Features Saturday, March 21, 2015 - 05:30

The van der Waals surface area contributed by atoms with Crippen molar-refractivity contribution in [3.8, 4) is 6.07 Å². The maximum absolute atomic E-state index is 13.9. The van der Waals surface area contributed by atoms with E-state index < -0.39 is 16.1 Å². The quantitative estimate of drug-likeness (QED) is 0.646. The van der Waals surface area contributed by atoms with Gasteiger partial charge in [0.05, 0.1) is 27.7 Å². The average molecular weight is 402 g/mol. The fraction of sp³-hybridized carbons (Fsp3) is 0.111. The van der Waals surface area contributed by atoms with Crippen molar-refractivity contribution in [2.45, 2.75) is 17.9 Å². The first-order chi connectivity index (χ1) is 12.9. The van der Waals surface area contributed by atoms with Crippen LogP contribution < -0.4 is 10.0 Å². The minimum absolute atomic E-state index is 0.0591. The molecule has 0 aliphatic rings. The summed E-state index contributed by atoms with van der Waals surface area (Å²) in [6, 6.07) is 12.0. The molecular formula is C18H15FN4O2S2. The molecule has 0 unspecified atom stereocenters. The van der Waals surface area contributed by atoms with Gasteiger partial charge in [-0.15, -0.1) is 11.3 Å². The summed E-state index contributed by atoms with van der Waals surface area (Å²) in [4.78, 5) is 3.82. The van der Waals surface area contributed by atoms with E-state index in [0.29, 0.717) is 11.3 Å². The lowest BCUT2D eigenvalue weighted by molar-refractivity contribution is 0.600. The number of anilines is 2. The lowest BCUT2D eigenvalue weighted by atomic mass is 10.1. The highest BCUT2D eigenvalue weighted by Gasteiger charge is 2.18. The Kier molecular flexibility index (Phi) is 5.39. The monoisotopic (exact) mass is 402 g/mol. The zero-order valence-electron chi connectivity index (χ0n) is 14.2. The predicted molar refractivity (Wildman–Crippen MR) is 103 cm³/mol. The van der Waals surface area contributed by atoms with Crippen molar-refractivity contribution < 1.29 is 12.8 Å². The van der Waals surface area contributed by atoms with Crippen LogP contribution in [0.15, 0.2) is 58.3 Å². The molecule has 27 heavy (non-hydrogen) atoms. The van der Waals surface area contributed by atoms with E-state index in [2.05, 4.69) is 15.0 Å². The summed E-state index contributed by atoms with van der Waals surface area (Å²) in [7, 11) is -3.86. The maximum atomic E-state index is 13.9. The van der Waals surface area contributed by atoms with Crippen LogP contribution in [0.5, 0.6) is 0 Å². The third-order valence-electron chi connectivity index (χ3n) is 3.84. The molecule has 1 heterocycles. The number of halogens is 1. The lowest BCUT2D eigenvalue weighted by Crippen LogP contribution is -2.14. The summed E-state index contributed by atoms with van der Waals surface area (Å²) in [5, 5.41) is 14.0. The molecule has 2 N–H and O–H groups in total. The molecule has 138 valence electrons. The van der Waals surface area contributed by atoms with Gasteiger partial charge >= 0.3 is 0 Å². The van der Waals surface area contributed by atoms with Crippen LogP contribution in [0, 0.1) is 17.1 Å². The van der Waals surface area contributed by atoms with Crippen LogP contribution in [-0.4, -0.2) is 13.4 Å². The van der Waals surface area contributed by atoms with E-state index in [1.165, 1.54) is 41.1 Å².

By Sowmya Rajendran The person who controls the remote control at home is usually the person who has the biggest say in the family. And this person in most modern Indian homes happens to be under three feet tall and is keen on watching episode after episode of the mind-numbing Chhota Bheem. One can forgive the unimaginative storylines and the tacky animation (if it keeps your child engaged for the length of an episode, stop complaining and read a book) but there are some things about Chhota Bheem that one wishes its creators would reconsider.  It’s bad enough that the villain is called Kalia (Amar Chitra Katha seems to have made it impossible for any of us to dream of a fair-skinned evil person) and Chutki has to walk around with two pink blotches on her face to emphasize her fair and lovely skin. But it doesn’t stop there. The stereotyping extends to gender roles and what each person is expected to do because of their gender. What’s more, the folks who came up with this are unapologetic about it. Take a look at the official page of Chhota Bheem and the descriptions of the characters: Chhota Bheem: Bheem a nine-year-old boy, who is a brave, strong, intelligent, adventurous and fun loving (sic). Bheem loves food especially ladoos and bananas. He becomes stronger than his usual self when he eats his favorites, ladoos. Even though only a kid, Bheem is stronger than most men. Bheem is always there to help the poor and the needy. Chutki: Chutki is a seven-year-old girl, who is simple, graceful and intelligent. She is Bheem’s closest friend and loves to accompany Bheem in his adventures and to help Bheem in good deeds that he does. Chutki loves playing with the boys but is also very feminine and keeps herself busy with all sorts of arts and household chores. She has very soft spot for Bheem (sic) and therefore, is always luring him to her with delicacies….Everybody loves his little girl for her generous, sweet and happy nature. I haven’t met a seven-year-old girl who adores wiping the table, have you? Or is busy trying to find her way to a boy’s heart through his stomach, for that matter.  There is nothing wrong with doing household chores but to say someone is ‘feminine’ for doing it is to promote a despicable stereotype. People of all genders need to do household work to lead a reasonably healthy and hygienic life, not to stay ‘feminine’. Chutki and the other female character who appears frequently in the series, Princess Indumati, are supposed to be rivals for Bheem’s attention. Indumati isn’t evil (come on, she’s fair-skinned too!) and she’s usually quite friendly with Chutki. But both of them engage in a war of words when it comes to which of them Bheem should favour! May I remind you once again that both girls are seven years old? Apparently, it’s never too early to begin a ‘cat’ fight and compete over who wins the hero’s heart.  Chhota Bheem also employs a strange, stilted language which is made worse by the explicit violence in it. Characters exchange threats and describe how they plan on hurting each other frequently in adult fashion though the entire series is built on a very moralistic premise. ‘How dare you laugh at me?’ ‘I will teach you a lesson’ ‘Let me destroy all of you’ 'These are dumb and daft children' 'Stupid and foolish kids' are just some of the usual dialogues mouthed by kids and others in the show.  When Bheem and his friends travel and have adventures elsewhere, language becomes a tool through which the ‘strangeness’ of the new place is expressed. For instance, in an adventure that takes place in Kerala, the local people are shown saying ‘Ayayo’ at the drop of a hat. What next, lungi dance?  Speaking of stereotypes, Chutki does participate in adventures with Bheem but she’s usually the first to give up when there is anything physically strenuous happening. What a wonderful message to send out to our little girls (and boys)! Gender stereotyping happens frequently in children’s books and TV series. For example, Anne of The Famous Five series by Enid Blyton is a Chutki-type who is ‘feminine’ and does the cooking right in the middle of an adventure. Georgiana, from the same series, has to pretend to be a boy in order to do the ‘cool’ things that boys do. But isn’t it high time that we moved on from such stereotypes? Is it too much for a parent of a three-year-old girl to ask that the next time Bheem wants ladoos, he goes into the kitchen and makes a batch himself?  Tweet Follow @thenewsminute Read- They fell in love in 1932... and are still going strong 
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